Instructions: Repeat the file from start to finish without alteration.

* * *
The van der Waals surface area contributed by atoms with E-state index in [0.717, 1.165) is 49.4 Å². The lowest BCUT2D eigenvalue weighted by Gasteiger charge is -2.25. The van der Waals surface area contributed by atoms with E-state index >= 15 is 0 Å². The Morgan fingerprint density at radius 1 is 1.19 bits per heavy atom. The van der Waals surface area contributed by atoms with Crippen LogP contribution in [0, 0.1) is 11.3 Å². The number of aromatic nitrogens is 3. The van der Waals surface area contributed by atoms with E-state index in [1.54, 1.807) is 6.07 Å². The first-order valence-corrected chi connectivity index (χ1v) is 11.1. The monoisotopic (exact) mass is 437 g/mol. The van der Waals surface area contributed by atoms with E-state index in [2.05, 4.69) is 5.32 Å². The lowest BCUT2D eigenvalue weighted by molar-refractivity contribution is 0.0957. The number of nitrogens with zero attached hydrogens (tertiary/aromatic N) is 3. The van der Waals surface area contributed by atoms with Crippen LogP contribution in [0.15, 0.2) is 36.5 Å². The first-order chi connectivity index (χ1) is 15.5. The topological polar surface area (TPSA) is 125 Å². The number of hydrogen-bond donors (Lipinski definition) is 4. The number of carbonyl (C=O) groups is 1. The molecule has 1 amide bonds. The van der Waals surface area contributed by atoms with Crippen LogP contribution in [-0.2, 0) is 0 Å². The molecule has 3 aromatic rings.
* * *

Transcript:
The van der Waals surface area contributed by atoms with E-state index in [0.717, 1.165) is 49.4 Å². The lowest BCUT2D eigenvalue weighted by Gasteiger charge is -2.25. The van der Waals surface area contributed by atoms with E-state index >= 15 is 0 Å². The Morgan fingerprint density at radius 1 is 1.19 bits per heavy atom. The van der Waals surface area contributed by atoms with Crippen LogP contribution in [0, 0.1) is 11.3 Å². The number of aromatic nitrogens is 3. The van der Waals surface area contributed by atoms with E-state index in [1.54, 1.807) is 6.07 Å². The first-order valence-corrected chi connectivity index (χ1v) is 11.1. The monoisotopic (exact) mass is 437 g/mol. The van der Waals surface area contributed by atoms with E-state index in [2.05, 4.69) is 5.32 Å². The lowest BCUT2D eigenvalue weighted by molar-refractivity contribution is 0.0957. The number of nitrogens with zero attached hydrogens (tertiary/aromatic N) is 3. The van der Waals surface area contributed by atoms with Crippen LogP contribution in [0.15, 0.2) is 36.5 Å². The first-order chi connectivity index (χ1) is 15.5. The topological polar surface area (TPSA) is 125 Å². The number of hydrogen-bond donors (Lipinski definition) is 4. The number of carbonyl (C=O) groups is 1. The molecule has 1 amide bonds. The van der Waals surface area contributed by atoms with Crippen LogP contribution in [-0.2, 0) is 0 Å². The molecule has 3 aromatic rings.